The Seductive Lie of Immodesty, and Re-Claiming Your Identity in Christ

by Marie Notcheva  from Grace and Truth – Comments

The Seductive Lie of Immodesty and Re-Claiming Your Identity in Christ

This is not another article on Matthew 5:28, hem lengths, or the horrors of uncovered shoulders. Today I’m writing more as the concerned mother of a teenage girl than as a biblical counselor. I want to take an unflinching look with young people of both sexes at the reality behind immodest dress; the desire to be desired; and where it can lead.

Sixteen-year-old “Vanya” was raised in a Christian family. A former AWANA protégé, she is a superb student and overall good-girl. When she started high school and began social networking, however, she noticed “sexier” girls wearing the fashions her parents forbid. She became dissatisfied with her own looks, associating beauty with short, tight, and low-cut.

On Facebook, pictures of teen girls with cleavage and entire legs showing would receive hundreds of “Likes” within hours. When Vanya posted pictures of herself fully-clothed, few people would “Like” them. She began to change her style….subtly at first; then more openly. Her makeup became heavier; her shirts more revealing; her jeans tighter…until her parents confronted her. Was this “love of fashion,” as she claimed, or a desire for male attention—at any cost?

Her “mature” look attracted the attention of 28-year old family friend George. Texts and phone calls turned romantic, all behind the backs of Vanya’s parents. She snuck out of the house to meet the man—for a long walk in the woods. When caught, she tearfully confessed, “He was the only guy who I could really talk to! He understood me and cared about me…we were going to wait until I was 18 and then get married!”

By the grace of God, Vanya’s parents discovered and stopped the situation before anything more serious happened, but Vanya was devastated. Vanya was seeking emotional intimacy and George seemed to provide it. (Whether George was seeking easy sex is open to speculation, but 28-year-old men do not seek emotional intimacy with 16-year-old girls.) Despite being raised in church by believing parents, Vanya was deceived by the lie that dressing and acting seductively will secure the kind of approval (and intimacy) she longed for.

Like all Christian mothers, I want my daughters to dress in a way that reflects love for Jesus. (This is a real challenge when current fashion involves wearing one’s underwear on the outside.) Wanting to avoid ‘legalism,’ I’ve often said that if we have the Holy Spirit within us, guiding us in purity, it is not necessary to carry a tape measure into the dressing room. Attempting to give some Christian liberty backfired in the name of “fashion” and “fitting in.” This battle for purity is one of the biggest reasons American evangelicals choose to homeschool, a choice I respect. However, my husband and I have decided to fight the battle by preparing our children to be on the front lines—living in this world, and ultimately responsible for their own choices.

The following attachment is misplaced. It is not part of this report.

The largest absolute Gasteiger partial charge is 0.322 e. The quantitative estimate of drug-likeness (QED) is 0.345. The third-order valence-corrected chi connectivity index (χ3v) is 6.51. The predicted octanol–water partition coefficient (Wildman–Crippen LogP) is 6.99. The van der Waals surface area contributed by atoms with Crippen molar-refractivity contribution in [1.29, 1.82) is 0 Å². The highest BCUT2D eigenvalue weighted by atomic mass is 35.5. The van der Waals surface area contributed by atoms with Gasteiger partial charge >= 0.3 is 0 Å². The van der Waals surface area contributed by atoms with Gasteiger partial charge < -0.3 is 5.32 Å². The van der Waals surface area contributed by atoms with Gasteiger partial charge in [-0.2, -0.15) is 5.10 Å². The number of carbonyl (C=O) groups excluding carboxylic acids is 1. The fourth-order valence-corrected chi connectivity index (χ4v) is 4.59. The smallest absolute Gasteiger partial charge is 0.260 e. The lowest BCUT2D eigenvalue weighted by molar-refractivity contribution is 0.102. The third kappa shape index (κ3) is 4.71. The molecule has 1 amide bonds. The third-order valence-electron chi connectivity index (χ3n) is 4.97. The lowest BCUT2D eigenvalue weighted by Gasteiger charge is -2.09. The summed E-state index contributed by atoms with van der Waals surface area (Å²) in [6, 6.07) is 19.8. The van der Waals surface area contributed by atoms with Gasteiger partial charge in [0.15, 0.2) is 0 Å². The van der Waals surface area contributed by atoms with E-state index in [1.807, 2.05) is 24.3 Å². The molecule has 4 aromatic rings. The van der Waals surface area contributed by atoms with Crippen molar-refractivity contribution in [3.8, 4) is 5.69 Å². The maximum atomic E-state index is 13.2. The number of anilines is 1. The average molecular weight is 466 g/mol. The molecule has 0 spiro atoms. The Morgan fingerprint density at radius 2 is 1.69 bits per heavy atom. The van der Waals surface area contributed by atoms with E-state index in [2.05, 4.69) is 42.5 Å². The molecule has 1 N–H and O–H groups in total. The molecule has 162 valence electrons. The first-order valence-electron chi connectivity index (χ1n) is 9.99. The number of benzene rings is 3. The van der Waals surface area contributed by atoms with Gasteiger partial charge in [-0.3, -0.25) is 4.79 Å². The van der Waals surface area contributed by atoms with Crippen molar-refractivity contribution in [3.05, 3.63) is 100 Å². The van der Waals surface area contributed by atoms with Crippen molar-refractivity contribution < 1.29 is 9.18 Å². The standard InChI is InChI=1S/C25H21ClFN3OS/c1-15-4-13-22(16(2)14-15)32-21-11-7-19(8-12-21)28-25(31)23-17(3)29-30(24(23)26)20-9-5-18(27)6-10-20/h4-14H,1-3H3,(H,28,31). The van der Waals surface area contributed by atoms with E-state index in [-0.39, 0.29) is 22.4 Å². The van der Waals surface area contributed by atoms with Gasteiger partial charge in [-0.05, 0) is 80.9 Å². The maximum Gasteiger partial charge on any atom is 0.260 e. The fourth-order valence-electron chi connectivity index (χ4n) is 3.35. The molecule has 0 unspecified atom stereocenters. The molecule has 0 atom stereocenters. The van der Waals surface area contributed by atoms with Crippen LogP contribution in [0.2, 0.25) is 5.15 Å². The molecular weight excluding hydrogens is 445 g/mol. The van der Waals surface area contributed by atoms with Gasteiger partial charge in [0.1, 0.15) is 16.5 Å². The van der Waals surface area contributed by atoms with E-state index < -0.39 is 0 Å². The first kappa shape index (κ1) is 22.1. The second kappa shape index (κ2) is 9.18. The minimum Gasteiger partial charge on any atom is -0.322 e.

As a woman who has counseled, parented, and evangelized teenage girls for years (on two continents), I can say with certainty that sensuality is the most common reason teenage girls who profess faith sometimes fall away. In simple terms, when they ‘count the cost’ of following Christ, they decide purity is too high. Of course, few would confess bluntly to such a decision, but the reality plays out in their lives. In school; with their friends; online—being seen as “sexy” becomes more important than being seen as a daughter of the King.

The natural, God-given desire to be beautiful and loved has been perverted, a cross-cultural phenomenon to which Christian girls are not immune. A British friend wrote, “There needs to be more teaching for the young people on honouring God in all areas of their life. There are some girls who are expressing faith, yet still wearing short dresses, striking provocative poses.”

Girls as young as 13 post pictures of themselves in dresses that cover no more than towels, sporting the infamous “duckface” pout (is that supposed to be sexy?). The social-media gamble for attention is a double-edged sword. Girls compete with one another to be the most “attractive” (equating sex appeal with beauty); guys pay attention and encourage. The same girls then jealously destroy each other’s reputations.

We cannot blame the media or ‘the world’ for the lure of immodesty, or for the lie that it promises love. The blame lies in our own sin-deceived hearts. While the world offers an evil and corrupt moral code, there is no getting around the fact that each one of us is responsible before God for our own sin (Ezekiel 18).

Young ladies, you were created to glorify God. You are made in His image. Your true beauty, which comes from your union with Him, is of great worth to your Heavenly Father (1 Peter 3:4). Stop objectifying yourselves and live out your position in Christ. Young men who truly love you will care far more about your holiness than the shape of your legs.

Young Christian men, 1 Timothy 5:2 applies to you whether you are involved in ministry or not. I am not going to lecture you on the dangers of lust; your pastors have already done that. Rather, I appeal to you as an older sister in Christ and a mother. Your Christian sisters are looking to you for approval, and they are just that—your sisters. Every time you hang a poster, wear a T-shirt, or “Like” a picture of an immodestly-dressed woman, you are celebrating impurity. You are also sending young women a dangerous message— their worth lies primarily in being physically attractive.